Anna Quindlen: Obama the Orator

Dear president-elect Obama, your Inaugural Address looms, and the weight of both history and reputation is upon you. There is a sense that this should be a great speech, a momentous speech, a speech to make the hair rise on the neck and the heart sing in the breast. Odd, because no one really remembers any of the Inaugural speeches that have gone before. They remember snippets, or what are now called sound bites. "The only thing we have to fear is fear itself," which wasn't actually Franklin Roosevelt's but was added by his aide Louis Howe. "Ask not what your country can do for you," a kind of political Zen koan. Lincoln's "better angels of our nature," perhaps the most lyrical of all, which he rescued from an exceedingly grand draft by one of his team of rivals that spoke of "the guardian angel of the nation." The grand is the enemy of the great.

Your rhetoric will be judged by great expectations based on little evidence. But it will also be judged on the commonly held opinion that oratory is one of your strong suits. Just as Lincoln's 1860 speech at Cooper Union, for which he was paid $200, transformed him into the front runner for his party's nomination, so the speech you gave at the 2004 Democratic convention turned you from, in your own words, "a skinny kid with a funny name" into someone to watch, to work for, to support and, finally, into the first black president of the United States. "There is not a liberal America and a conservative America—there is the United States of America. There is not a black America and a white America and Latino America and Asian America—there's the United States of America"—it was a bell you would keep on ringing as you ran.

So here's my suggestion: keep talking. There was some snark during the campaign that you were merely Mr. Podium, a guy who knew how to take a pretty phrase and sell it in lieu of policy. But now you've got a clutch of people to handle the policy stuff, and only you in the pulpit. No one should underestimate what a succession of inspired secular sermons can mean in a time of civic darkness. There are moments in history when a leader needs to be much more than a manager. He needs to unite, to inspire and to challenge. There's no better way to do that than by delivering a great speech about great matters.

You know that crisis alone doesn't call for oratory. You're the candidate who suddenly decided that he didn't need simply to explain his inflammatory pastor, he needed to give a substantive speech on race. You could almost feel a whole roomful of operatives screaming, "No!" There aren't many issues more difficult and incendiary. In fact, in America there isn't any issue more difficult and incendiary. Your measured and intelligent description of how the stain of slavery taints the nation to the present day managed to acknowledge the challenges for working-class white Americans without minimizing prejudice. You even gave up your beloved grandmother as someone who wasn't comfortable when black men passed her on the street.

Anyone writing on race would have been proud to have written that speech. The word was that you wrote it yourself. Keep that up if you can. The stories of speechwriting in Robert Schlesinger's fine book, "White House Ghosts," suggest that there's an editing process in the West Wing designed to bludgeon all beauty in presidential rhetoric. The committee is the enemy of the eloquent. Ignore the press reactions; when Lincoln spoke at Gettysburg, he was overshadowed by a two-hour peroration by the legendary Edward Everett. "The President also spoke," some newspapers reported dismissively.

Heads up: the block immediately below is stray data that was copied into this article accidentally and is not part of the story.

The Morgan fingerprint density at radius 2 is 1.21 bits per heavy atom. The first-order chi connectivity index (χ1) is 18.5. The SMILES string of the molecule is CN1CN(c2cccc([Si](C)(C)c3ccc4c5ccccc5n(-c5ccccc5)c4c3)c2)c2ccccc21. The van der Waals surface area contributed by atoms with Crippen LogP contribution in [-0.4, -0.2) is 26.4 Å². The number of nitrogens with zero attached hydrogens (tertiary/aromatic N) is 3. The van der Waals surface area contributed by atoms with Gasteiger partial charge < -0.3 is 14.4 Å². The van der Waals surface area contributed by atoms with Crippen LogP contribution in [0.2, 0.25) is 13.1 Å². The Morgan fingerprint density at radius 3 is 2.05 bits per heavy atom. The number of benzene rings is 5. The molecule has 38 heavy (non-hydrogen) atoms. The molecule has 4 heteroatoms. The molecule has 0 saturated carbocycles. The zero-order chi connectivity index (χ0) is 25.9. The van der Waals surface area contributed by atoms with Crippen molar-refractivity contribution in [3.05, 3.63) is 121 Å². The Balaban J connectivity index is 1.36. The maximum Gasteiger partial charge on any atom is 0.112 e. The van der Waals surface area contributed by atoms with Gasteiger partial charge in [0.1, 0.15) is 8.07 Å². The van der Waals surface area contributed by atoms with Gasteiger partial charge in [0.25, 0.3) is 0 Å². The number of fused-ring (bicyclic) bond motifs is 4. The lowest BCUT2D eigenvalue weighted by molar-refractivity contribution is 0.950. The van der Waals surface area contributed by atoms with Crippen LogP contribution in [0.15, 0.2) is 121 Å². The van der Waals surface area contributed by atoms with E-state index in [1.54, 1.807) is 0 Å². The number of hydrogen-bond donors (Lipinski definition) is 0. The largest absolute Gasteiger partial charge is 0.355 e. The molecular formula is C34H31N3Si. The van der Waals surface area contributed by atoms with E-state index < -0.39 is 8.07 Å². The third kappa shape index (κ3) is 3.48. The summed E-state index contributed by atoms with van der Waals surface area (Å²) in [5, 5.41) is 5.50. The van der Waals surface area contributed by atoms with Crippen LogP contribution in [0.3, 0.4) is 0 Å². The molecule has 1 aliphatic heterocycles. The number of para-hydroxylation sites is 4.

And remember that specifics are overrated. You will need some in your first State of the Union, or whatever they call it when you've barely figured out where they keep the paper clips. (Whatever you do, don't use the clichéd line that the state of the union is strong, or your credibility will be instantly shot.) But remember the speech your predecessor gave immediately after a hurricane had decimated a major American city and exposed the glaring abyss of class and race that existed there: the people of New Orleans needed hope, and he assured them that they would soon have 3.4 million pounds of ice.

A person gives up a lot for this job, and it certainly can't be to report that the iceman cometh. When your girls set off for their first day at a new school, it was painful to watch the parade of Suburbans and bodyguards. You're now totally in The Bubble, the one that ensures that the person running the country no longer gets any sense of what living here entails. The movie "Dave" sums that up with a climactic long shot in which the putative president walks off alone, leaving the agents and the limo in the distance. You lost that option forever in November.

But when the staff brings you takeout—because giving up privacy is one thing, moo shu pork quite another—I hope you get a fortune cookie with this Chinese proverb: speech is the voice of the heart. There is one good way to appear willing to break out of The Bubble, and that's to talk to the American people. Some people say that YouTube will be your version of the fireside chat. But small-bore intimacy is not necessarily what the people always want from their president. Sometimes it's grandeur, the big ideas, the great thoughts, not as a substitute for action, but as a supplement. A poet will declaim as you're sworn in. After that, the responsibility for civic poetry is all yours.